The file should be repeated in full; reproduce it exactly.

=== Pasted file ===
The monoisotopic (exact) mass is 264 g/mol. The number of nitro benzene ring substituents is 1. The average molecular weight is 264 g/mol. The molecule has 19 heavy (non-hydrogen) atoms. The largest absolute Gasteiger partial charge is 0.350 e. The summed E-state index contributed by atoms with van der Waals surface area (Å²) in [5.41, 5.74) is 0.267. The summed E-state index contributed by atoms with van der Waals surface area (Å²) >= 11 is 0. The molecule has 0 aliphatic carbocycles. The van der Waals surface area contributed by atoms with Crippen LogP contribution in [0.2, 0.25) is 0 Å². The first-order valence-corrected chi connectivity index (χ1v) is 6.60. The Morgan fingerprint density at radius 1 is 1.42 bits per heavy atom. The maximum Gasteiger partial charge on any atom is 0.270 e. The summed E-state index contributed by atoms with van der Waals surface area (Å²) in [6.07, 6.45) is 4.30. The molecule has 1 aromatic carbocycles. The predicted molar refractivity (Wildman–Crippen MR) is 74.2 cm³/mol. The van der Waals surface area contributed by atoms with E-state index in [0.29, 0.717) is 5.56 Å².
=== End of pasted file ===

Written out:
The monoisotopic (exact) mass is 264 g/mol. The number of nitro benzene ring substituents is 1. The average molecular weight is 264 g/mol. The molecule has 19 heavy (non-hydrogen) atoms. The largest absolute Gasteiger partial charge is 0.350 e. The summed E-state index contributed by atoms with van der Waals surface area (Å²) in [5.41, 5.74) is 0.267. The summed E-state index contributed by atoms with van der Waals surface area (Å²) >= 11 is 0. The molecule has 0 aliphatic carbocycles. The van der Waals surface area contributed by atoms with Crippen LogP contribution in [0.2, 0.25) is 0 Å². The first-order valence-corrected chi connectivity index (χ1v) is 6.60. The Morgan fingerprint density at radius 1 is 1.42 bits per heavy atom. The maximum Gasteiger partial charge on any atom is 0.270 e. The summed E-state index contributed by atoms with van der Waals surface area (Å²) in [6.07, 6.45) is 4.30. The molecule has 1 aromatic carbocycles. The predicted molar refractivity (Wildman–Crippen MR) is 74.2 cm³/mol. The van der Waals surface area contributed by atoms with E-state index in [0.29, 0.717) is 5.56 Å².